Saturday , September 19 2020
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EconTalk with Bob Chitester

Summary:
The latest EconTalk interview is with one of my favorite people, Bob Chitester. It’s well worth listening to, especially his story about how he, a manager of a small-city PBS station, decided to make the series that made him famous and made Milton Friedman even more famous than he was: Free to Choose. He talks briefly, by the way, about the students who spend a week at Capitaf at Vermont working through Milton’s Capitalism and Freedom. I was the discussion leader the first time they did this, and afterwards I recommended that the next time, we drop a few chapters of Capitalism and Freedom and add a few chapters of Milton and Rose Friedman’s Free to Choose. We did that the next summer. Each book is special in its own way, something that Russ Roberts and Bob agree

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The latest EconTalk interview is with one of my favorite people, Bob Chitester. It’s well worth listening to, especially his story about how he, a manager of a small-city PBS station, decided to make the series that made him famous and made Milton Friedman even more famous than he was: Free to Choose.

He talks briefly, by the way, about the students who spend a week at Capitaf at Vermont working through Milton’s Capitalism and Freedom. I was the discussion leader the first time they did this, and afterwards I recommended that the next time, we drop a few chapters of Capitalism and Freedom and add a few chapters of Milton and Rose Friedman’s Free to Choose. We did that the next summer. Each book is special in its own way, something that Russ Roberts and Bob agree with each other on.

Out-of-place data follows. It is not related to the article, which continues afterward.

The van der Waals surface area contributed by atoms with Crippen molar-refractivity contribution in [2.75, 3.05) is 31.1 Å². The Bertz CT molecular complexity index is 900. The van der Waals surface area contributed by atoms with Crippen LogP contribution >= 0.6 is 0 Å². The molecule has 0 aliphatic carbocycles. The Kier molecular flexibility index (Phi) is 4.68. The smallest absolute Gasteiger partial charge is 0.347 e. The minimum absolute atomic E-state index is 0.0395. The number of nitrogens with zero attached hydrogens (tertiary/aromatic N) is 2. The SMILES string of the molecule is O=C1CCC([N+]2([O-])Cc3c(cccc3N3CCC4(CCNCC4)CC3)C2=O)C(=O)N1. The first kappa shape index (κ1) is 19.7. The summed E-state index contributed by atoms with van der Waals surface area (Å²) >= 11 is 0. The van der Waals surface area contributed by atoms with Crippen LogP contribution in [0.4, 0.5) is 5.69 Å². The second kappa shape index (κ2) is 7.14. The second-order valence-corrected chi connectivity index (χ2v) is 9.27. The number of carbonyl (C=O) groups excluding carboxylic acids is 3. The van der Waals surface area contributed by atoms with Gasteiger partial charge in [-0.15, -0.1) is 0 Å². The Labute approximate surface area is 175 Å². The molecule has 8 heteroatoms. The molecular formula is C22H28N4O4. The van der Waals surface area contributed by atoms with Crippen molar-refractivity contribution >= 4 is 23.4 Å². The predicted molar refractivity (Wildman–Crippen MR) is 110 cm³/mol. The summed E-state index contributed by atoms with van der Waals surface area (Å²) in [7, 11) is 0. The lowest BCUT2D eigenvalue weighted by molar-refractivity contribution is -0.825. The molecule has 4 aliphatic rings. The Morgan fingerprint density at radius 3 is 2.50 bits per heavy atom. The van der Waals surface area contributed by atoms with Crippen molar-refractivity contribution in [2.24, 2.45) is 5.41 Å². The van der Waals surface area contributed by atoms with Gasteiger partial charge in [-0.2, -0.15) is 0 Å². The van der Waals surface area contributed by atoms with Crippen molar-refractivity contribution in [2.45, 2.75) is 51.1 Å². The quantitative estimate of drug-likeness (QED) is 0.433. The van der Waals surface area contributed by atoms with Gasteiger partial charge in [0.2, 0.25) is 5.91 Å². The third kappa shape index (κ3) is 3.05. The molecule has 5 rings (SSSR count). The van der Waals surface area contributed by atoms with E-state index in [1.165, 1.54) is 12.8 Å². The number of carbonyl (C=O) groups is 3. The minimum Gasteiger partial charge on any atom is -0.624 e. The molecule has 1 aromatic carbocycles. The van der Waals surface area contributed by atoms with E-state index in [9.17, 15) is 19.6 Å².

Both Russ and Bob talk about the importance of Friedman’s smile. I agree. The word I would use to explain it is “warmth.” Milton Friedman was a warm man and thus the smile.

Near the end Bob talks about the power of poetry and then recites a poem. I agree about its power. Here’s one of my favorites, which I read aloud at an event on war at California State University, Monterey Bay about 10 years ago.

Hate
by James Stephens

My enemy came nigh,
And I
Stared fiercely in his face.
My lips went writhing back in a grimace,
And stern I watched him with a narrow eye.
Then, as I turned away, my enemy,
That bitter heart and savage, said to me:
“Some day, when this is past,
When all the arrows that we have are cast,
We may ask one another why we hate,
And fail to find a story to relate.
It may seem then to us a mystery
That we should hate each other.”

Thus said he,
And did not turn away,
Waiting to hear what I might have to say,
But I fled quickly, fearing had I stayed
I might have kissed him as I would a maid.

David Henderson
David Henderson is a British economist. He was the Head of the Economics and Statistics Department at the OECD in 1984–1992. Before that he worked as an academic economist in Britain, first at Oxford (Fellow of Lincoln College) and later at University College London (Professor of Economics, 1975–1983); as a British civil servant (first as an Economic Advisor in HM Treasury, and later as Chief Economist in the Ministry of Aviation); and as a staff member of the World Bank (1969–1975). In 1985 he gave the BBC Reith Lectures, which were published in the book Innocence and Design: The Influence of Economic Ideas on Policy (Blackwell, 1986).

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